- Last Updated on Wednesday, 14 January 2009 17:31
- Published on Wednesday, 14 January 2009 17:31
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Here’s candidate information for this fall’s election
By Phyllis Cook
If you are thinking of seeking a position in public service, it’s not too early to start gathering 125 signatures on the required petitions now.
Running for local office is not as difficult as many think.
Sure, there are a few complicated forms to fill out, but it’s not such a tough hurdle for those who wish to give back to the community with a job in public service.
There are four elected positions up for grabs in King George later this year, including two on the Board of Supervisors and two on the School Board.
o SUPERVISOR SEATS UP FOR ELECTION The terms coming up for election on the Board of Supervisors include the Shiloh seat held by Cedell Brooks, Jr., and the James Monroe position held by Jim Howard.
Both incumbents have said they are planning on seeking reelection.
The terms are for four years. Though time-consuming, the board positions are part-time. Members of the King George Board of Supervisors are paid $5,000 per year.
o SCHOOL BOARD SEATS UP FOR ELECTION For the School Board, the terms coming due include the Shiloh seat held by Sherrie Allwine and the James Monroe position held by Payne Kilbourn.
The terms are for four years. Though time-consuming, the board positions are part-time. Members of the King George School Board get $3,600 per year, with an additional $500 going to the chairperson.
o BECOMING A CANDIDATE Those seeking election for any of the local elected positions must file 125 signatures on candidate petition forms with the county registrar by 7:00 p.m. on June 9.
Petitions can be circulated at this time, with January 1 the earliest that signatures could be collected for the November 2 election.
Petitions can be circulated either by the candidate or another person who is registered, or eligible to be registered to vote in the district in which the candidate is seeking election.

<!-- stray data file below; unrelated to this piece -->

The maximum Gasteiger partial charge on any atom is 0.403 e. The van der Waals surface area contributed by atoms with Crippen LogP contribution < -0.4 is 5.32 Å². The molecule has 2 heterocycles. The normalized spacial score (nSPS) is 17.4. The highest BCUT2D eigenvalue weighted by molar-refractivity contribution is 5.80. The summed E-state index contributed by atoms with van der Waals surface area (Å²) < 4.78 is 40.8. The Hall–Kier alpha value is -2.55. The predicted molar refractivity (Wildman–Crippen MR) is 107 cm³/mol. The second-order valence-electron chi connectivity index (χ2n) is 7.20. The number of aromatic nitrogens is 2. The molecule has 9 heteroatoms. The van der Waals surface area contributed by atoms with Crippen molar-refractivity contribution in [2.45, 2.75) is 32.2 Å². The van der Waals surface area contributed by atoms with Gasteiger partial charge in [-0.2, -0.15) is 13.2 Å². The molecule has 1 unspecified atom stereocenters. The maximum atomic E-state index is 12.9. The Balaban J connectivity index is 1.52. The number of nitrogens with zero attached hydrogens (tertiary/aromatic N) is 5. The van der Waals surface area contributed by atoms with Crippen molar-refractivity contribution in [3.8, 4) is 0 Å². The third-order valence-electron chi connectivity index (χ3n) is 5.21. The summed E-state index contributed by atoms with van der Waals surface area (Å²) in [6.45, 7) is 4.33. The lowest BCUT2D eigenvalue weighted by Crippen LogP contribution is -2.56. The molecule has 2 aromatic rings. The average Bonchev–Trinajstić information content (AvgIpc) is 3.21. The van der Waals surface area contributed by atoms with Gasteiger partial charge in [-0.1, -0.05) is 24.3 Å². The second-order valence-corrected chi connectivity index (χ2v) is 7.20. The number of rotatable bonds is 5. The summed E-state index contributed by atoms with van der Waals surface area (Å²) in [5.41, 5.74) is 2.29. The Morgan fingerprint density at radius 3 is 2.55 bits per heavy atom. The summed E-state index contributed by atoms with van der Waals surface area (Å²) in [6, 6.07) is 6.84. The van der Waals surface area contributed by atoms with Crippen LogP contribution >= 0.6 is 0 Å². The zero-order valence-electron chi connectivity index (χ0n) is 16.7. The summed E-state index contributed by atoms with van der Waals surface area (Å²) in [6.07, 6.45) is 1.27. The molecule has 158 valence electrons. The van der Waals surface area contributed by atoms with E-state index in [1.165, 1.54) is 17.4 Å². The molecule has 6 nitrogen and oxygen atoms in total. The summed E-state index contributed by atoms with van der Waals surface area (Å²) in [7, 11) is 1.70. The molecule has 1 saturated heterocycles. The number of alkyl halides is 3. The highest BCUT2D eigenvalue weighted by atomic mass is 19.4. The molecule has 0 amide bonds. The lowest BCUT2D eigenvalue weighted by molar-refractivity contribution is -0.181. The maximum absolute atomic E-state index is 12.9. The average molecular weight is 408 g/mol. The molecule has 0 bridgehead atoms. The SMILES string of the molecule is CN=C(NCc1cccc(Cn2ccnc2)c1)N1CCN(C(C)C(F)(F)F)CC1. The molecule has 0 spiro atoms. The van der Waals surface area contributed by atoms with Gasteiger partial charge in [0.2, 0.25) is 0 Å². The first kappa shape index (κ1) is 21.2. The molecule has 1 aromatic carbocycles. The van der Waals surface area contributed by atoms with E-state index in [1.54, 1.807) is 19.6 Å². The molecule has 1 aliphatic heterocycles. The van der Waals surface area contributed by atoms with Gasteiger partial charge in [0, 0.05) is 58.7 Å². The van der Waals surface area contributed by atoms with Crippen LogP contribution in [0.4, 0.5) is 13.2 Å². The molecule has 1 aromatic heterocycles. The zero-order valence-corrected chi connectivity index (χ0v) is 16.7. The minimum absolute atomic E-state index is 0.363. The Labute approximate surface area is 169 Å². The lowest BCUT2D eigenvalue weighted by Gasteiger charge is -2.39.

When each petition sheet is completed, the person circulating the petition must affirm before a notary or other person authorized to administer oaths, that she/he personally witnessed the signatures.
Falsely taking the affidavit is a felony under Virginia law. This means that petitions can never be left unattended, for example on a counter at a store, restaurant, business, etc.
o FILE PETITIONS SHEETS EARLY & OFTEN King George Registrar Lorrie Gump is encouraging those seeking election to turn in petition pages as each one is completed, so there are no last minute disappointments.
It is often surprising to find that a number of people who sign petitions are not actually registered to vote, though many think they are.
That’s why candidates are encouraged to turn in petition pages weeks early to the Registrar, to allow ample time for each signature to be checked against the voter rolls.
Those who turn in petitions close to the June deadline date are strongly encouraged by the state Board of Elections to get half again as many signatures as required.
o REQUIREMENTS If you are interested in running for local elected office, you may do so as long as you meet certain basic requirements.
You must be a registered voter. You must also be a resident of Virginia for at least one year immediately preceding the election; a resident of the election district to be represented by the time of filing; a United States citizen; and at least 18 years old, though any person who is 17 years old and will be eighteen years of age at the next general election shall be permitted to register in advance.
The necessary forms can be downloaded free from the state Board of Elections website, or purchased from the state Board of Elections for $10.00.
The Registrar’s office can provide an info sheet for those interested in finding out more about running for office, which lists the state web address. Her office will also supply copies of blank petitions for potential candidates.